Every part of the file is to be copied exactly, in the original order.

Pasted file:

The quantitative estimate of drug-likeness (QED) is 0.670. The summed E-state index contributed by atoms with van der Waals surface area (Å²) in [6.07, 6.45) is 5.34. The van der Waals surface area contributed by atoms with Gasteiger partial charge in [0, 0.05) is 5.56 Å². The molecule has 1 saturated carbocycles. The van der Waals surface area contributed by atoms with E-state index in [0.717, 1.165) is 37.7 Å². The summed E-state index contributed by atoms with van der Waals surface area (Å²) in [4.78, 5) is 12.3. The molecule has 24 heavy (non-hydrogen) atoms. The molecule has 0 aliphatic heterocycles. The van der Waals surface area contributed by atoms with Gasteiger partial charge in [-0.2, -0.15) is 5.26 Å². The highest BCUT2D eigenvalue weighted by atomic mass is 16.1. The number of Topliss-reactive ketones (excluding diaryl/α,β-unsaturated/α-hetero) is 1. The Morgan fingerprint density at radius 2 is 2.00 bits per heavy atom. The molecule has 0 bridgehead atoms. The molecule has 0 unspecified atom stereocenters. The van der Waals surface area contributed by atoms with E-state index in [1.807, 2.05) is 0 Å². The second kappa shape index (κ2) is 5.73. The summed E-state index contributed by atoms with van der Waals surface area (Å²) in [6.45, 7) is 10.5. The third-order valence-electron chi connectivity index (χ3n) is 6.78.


The quantitative estimate of drug-likeness (QED) is 0.670. The summed E-state index contributed by atoms with van der Waals surface area (Å²) in [6.07, 6.45) is 5.34. The van der Waals surface area contributed by atoms with Gasteiger partial charge in [0, 0.05) is 5.56 Å². The molecule has 1 saturated carbocycles. The van der Waals surface area contributed by atoms with E-state index in [0.717, 1.165) is 37.7 Å². The summed E-state index contributed by atoms with van der Waals surface area (Å²) in [4.78, 5) is 12.3. The molecule has 24 heavy (non-hydrogen) atoms. The molecule has 0 aliphatic heterocycles. The van der Waals surface area contributed by atoms with Gasteiger partial charge in [-0.2, -0.15) is 5.26 Å². The highest BCUT2D eigenvalue weighted by atomic mass is 16.1. The number of Topliss-reactive ketones (excluding diaryl/α,β-unsaturated/α-hetero) is 1. The Morgan fingerprint density at radius 2 is 2.00 bits per heavy atom. The molecule has 0 bridgehead atoms. The molecule has 0 unspecified atom stereocenters. The van der Waals surface area contributed by atoms with E-state index in [1.807, 2.05) is 0 Å². The second kappa shape index (κ2) is 5.73. The summed E-state index contributed by atoms with van der Waals surface area (Å²) in [6.45, 7) is 10.5. The third-order valence-electron chi connectivity index (χ3n) is 6.78.